Lee Kun-hee, the longtime chairman of the Samsung Group who turned the conglomerate into one of the largest economic empires in the world, passed away today at the age of 78. This emerges from reports from the leading South Korean news agency Yonhap.
Samsung's history is deeply intertwined with the history of its homeland, sometimes referred to as the "Republic of Samsung". Lee, the son of Samsung founder Lee Byung-chul, came to power in the late 1980s when South Korea transitioned from dictatorship to democracy with the political handover of Chun Doo-hwan military to Roh Tae-woo. Under his leadership, Samsung led initiatives in a number of electronics areas, including semiconductors, memory chips, displays, and other components that form the backbone of today's digital devices.
Lee tackled the challenging economic troubles of the 1990s, including the 1998 Asian financial crisis that nearly collapsed the economies of South Korea and several other so-called Asian tigers, as well as the dot-com bubble that saw the collapse of internet stocks around the world.
After those challenging years, Lee invested in the conglomerate's Galaxy consumer smartphone line, which transformed Samsung from an industrial powerhouse to a global consumer brand, and is probably best known today. Samsung Electronics, The company is now just a spider web of Samsung companies, and is valued at around $ 350 billion. This makes it one of the most valuable companies in the world.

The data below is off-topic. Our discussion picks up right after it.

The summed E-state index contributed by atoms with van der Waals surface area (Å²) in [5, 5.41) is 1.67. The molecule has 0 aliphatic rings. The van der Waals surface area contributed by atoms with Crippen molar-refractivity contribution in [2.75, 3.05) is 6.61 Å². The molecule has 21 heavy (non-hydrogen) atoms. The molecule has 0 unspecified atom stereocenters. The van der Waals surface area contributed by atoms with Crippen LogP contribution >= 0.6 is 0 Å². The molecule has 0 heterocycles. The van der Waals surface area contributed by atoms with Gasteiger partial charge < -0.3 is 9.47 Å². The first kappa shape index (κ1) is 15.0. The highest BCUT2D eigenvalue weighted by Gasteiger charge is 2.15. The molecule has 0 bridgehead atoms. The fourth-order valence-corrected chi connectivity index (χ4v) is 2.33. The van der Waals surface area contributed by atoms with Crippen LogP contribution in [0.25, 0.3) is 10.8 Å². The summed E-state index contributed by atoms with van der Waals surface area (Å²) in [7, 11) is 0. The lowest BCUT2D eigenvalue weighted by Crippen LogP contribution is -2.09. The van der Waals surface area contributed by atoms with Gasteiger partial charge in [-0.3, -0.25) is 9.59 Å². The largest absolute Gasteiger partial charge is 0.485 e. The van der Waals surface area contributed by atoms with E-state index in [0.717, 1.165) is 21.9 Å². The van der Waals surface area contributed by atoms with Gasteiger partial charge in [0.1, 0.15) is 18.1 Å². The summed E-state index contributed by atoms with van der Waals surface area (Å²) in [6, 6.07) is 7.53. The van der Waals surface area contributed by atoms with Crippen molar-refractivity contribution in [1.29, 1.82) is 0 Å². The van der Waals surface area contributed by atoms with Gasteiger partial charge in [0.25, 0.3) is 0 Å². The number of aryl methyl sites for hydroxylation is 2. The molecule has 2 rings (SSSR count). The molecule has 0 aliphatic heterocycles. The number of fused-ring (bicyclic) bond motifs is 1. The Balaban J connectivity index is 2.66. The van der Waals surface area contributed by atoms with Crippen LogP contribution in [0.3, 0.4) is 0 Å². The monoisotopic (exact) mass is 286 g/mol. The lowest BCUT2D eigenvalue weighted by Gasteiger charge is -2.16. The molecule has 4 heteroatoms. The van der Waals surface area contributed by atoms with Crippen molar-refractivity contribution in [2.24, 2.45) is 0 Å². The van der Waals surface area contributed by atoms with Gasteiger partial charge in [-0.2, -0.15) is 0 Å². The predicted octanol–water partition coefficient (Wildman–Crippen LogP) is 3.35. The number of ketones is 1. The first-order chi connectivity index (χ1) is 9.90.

While his business acumen and strategic insights in dealing with Samsung have been praised, he has struggled in recent years. He was convicted of tax evasion in the late 2000s, but was ultimately pardoned (no relationship) by then-President of the country, Lee Myung-bak.
Samsung has also been targeted by groups like Elliott Management for Chairman Lee's attempts to secure Samsung's financial future for his son Lee Jae-yong, who took over the effective running of the conglomerate after the elder Lee's heart attack in 2014 . Lee Jae-yong has suffered his own violations of the law, found guilty of bribery and sentenced to five years in prison, which was eventually suspended by a judge.
After his heart attack, Lee Kun-hee remained in stable condition in the hospital, according to Yonhap. Rumors of his condition have surfaced over the past six years.
According to Bloomberg, Lee leaves a fortune of roughly $ 20 billion and is the richest South Korean citizen. He is survived by his wife and four children.